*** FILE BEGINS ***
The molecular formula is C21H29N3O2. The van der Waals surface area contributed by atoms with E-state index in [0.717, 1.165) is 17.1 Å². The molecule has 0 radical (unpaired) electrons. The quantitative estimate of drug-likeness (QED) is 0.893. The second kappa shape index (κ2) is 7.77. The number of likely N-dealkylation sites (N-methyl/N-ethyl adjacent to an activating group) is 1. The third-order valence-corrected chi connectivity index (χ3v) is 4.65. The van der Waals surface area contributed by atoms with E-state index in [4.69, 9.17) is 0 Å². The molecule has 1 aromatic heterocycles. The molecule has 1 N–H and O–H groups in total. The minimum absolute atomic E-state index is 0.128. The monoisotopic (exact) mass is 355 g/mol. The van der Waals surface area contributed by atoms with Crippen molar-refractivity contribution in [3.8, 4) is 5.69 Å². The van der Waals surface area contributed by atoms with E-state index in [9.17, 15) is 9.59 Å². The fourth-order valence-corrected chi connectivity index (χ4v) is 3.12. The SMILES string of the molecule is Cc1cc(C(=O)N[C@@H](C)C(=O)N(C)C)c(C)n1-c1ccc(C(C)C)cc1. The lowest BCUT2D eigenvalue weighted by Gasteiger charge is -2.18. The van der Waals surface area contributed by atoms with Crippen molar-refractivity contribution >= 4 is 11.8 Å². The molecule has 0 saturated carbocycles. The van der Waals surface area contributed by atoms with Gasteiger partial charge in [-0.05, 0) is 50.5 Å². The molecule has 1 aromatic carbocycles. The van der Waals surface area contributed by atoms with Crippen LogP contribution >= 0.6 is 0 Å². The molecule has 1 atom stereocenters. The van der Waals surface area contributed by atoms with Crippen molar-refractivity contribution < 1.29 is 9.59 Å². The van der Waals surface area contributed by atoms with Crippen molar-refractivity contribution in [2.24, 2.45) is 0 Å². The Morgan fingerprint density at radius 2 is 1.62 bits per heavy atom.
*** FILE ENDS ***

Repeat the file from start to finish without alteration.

The molecular formula is C21H29N3O2. The van der Waals surface area contributed by atoms with E-state index in [0.717, 1.165) is 17.1 Å². The molecule has 0 radical (unpaired) electrons. The quantitative estimate of drug-likeness (QED) is 0.893. The second kappa shape index (κ2) is 7.77. The number of likely N-dealkylation sites (N-methyl/N-ethyl adjacent to an activating group) is 1. The third-order valence-corrected chi connectivity index (χ3v) is 4.65. The van der Waals surface area contributed by atoms with E-state index in [4.69, 9.17) is 0 Å². The molecule has 1 aromatic heterocycles. The molecule has 1 N–H and O–H groups in total. The minimum absolute atomic E-state index is 0.128. The monoisotopic (exact) mass is 355 g/mol. The van der Waals surface area contributed by atoms with Crippen molar-refractivity contribution in [3.8, 4) is 5.69 Å². The van der Waals surface area contributed by atoms with E-state index in [9.17, 15) is 9.59 Å². The fourth-order valence-corrected chi connectivity index (χ4v) is 3.12. The SMILES string of the molecule is Cc1cc(C(=O)N[C@@H](C)C(=O)N(C)C)c(C)n1-c1ccc(C(C)C)cc1. The lowest BCUT2D eigenvalue weighted by Gasteiger charge is -2.18. The van der Waals surface area contributed by atoms with Crippen molar-refractivity contribution >= 4 is 11.8 Å². The molecule has 0 saturated carbocycles. The van der Waals surface area contributed by atoms with Gasteiger partial charge in [-0.05, 0) is 50.5 Å². The molecule has 1 aromatic carbocycles. The van der Waals surface area contributed by atoms with Crippen LogP contribution >= 0.6 is 0 Å². The molecule has 1 atom stereocenters. The van der Waals surface area contributed by atoms with Crippen molar-refractivity contribution < 1.29 is 9.59 Å². The van der Waals surface area contributed by atoms with Crippen molar-refractivity contribution in [2.24, 2.45) is 0 Å². The Morgan fingerprint density at radius 2 is 1.62 bits per heavy atom.